Step One: Choose a Topic
- Learn about the current theme.
- Start researching topics. A good History Day topic will have a strong theme connection, but will also be interesting to the student.
- Once a student has chosen a topic, begin to narrow that topic.
Step Two: Research
- History Day students will need primary and secondary sources. Learn about each kind of source.
- Start to research online, then move to books found at a school or local library.
- Attend a Hullabaloo where students can receive research help and one-on-one project advice from History Day staff.
- Look for special collections related to topic. This can be a good way to find primary sources.
Step Three: Project Construction
- Write a thesis statement.
- Write the body of the project.
- Create a History Day project. Check out category-specific resources.
- Create your process paper and bibligraphy.
Step Four: Competitions
- School-level competition, organized by History Day teachers.
- Regional competitions, organizied by Minnesota History Day.
- Off-site Research Paper competition, organized by Minnesota History Day.
- State competition, organized by Minnesota History Day.
- National Contest, organized by National History Day.
Sample History Day Timelines in the Classroom
History Day is designed for teachers to adapt in their classroom. Below we have suggested a broad timeline for completing the History Day program. Teachers, we have a variety of sample timelines, created by Minnesota History Day teachers. See more teacher-created resources in the Master Teacher Network.
Teachers: Introduce History Day to your students. Begin discussing the theme, and topics students may be interested in. Introuce primary and secondary sources. You may ask students to complete a topic proposal, or to sign an agreement between group members and parents.
Students: Read about the theme, and think about what your interests - in history or in your regular life. The best History Day topic is the topic about which you care.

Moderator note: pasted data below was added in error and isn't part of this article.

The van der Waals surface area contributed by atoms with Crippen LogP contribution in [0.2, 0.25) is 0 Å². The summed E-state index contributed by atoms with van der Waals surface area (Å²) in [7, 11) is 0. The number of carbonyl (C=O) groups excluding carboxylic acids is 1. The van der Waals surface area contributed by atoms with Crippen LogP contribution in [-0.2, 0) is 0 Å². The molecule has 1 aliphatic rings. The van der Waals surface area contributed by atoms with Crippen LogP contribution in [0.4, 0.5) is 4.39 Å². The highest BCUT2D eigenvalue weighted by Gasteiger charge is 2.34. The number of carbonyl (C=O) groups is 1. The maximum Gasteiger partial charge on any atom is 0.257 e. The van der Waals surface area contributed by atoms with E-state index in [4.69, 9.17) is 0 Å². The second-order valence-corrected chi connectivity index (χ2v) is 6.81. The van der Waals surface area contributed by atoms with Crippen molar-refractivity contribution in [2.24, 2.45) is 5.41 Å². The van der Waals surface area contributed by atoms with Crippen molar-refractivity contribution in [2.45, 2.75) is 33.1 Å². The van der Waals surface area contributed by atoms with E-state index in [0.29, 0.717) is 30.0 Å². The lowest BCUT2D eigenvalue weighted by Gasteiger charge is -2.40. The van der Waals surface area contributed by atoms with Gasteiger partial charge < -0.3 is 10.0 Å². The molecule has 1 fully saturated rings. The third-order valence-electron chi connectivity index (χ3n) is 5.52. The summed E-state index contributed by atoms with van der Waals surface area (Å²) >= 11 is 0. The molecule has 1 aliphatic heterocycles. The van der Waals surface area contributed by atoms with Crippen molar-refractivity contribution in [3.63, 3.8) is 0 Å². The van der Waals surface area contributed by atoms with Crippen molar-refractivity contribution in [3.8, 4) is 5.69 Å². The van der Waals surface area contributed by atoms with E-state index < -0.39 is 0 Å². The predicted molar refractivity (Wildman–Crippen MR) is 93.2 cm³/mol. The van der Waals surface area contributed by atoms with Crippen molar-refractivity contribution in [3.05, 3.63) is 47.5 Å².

Teachers: Have students choose a topic, and begin their secondary source research. Once they've narrowed their topic, encourage them to begin researching primary sources.
Students: Choose a topic you're interested in, but begin research with an open mind. Your focus will chance as you narrow your topic.
Teachers: Encourage students to attend a Hullabaloo for research and project help. Prepare for the participation survey by getting a sense of how many projects in each category your school has in each category/division. Discuss and combine project totals with other History Day teachers in your school. The participation survey will be emailed in early December and due in early January.
Students: Hullabaloos start in December. Find one near you, and take advantage of the opportunity to do research and consult one-on-one with History Day staff. Research is the key to a great History Day project. To understand and analyze history, you need a wide variety of primary and secondary sources.
Wed., January 8
Teachers: Participation Survey is due. If you do not recieve the link by this date, please contact History Day staff immediately.
Fri., January 17
Teachers: Regional event allotments will be sent with registration forms. You may only register the number of projects that you are allotted.
Students: Begin putting together your final project. Keep in mind that content is the most important piece of any History Day project. Check the History Day rulebook for rules specific to your category, and don't forget to write your bibliography and process paper.
History Day contest season begins. Regionals and off-site Paper judging take place in March, State feedback sessions are in April, and State History Day is held at the end of April or beginning of May.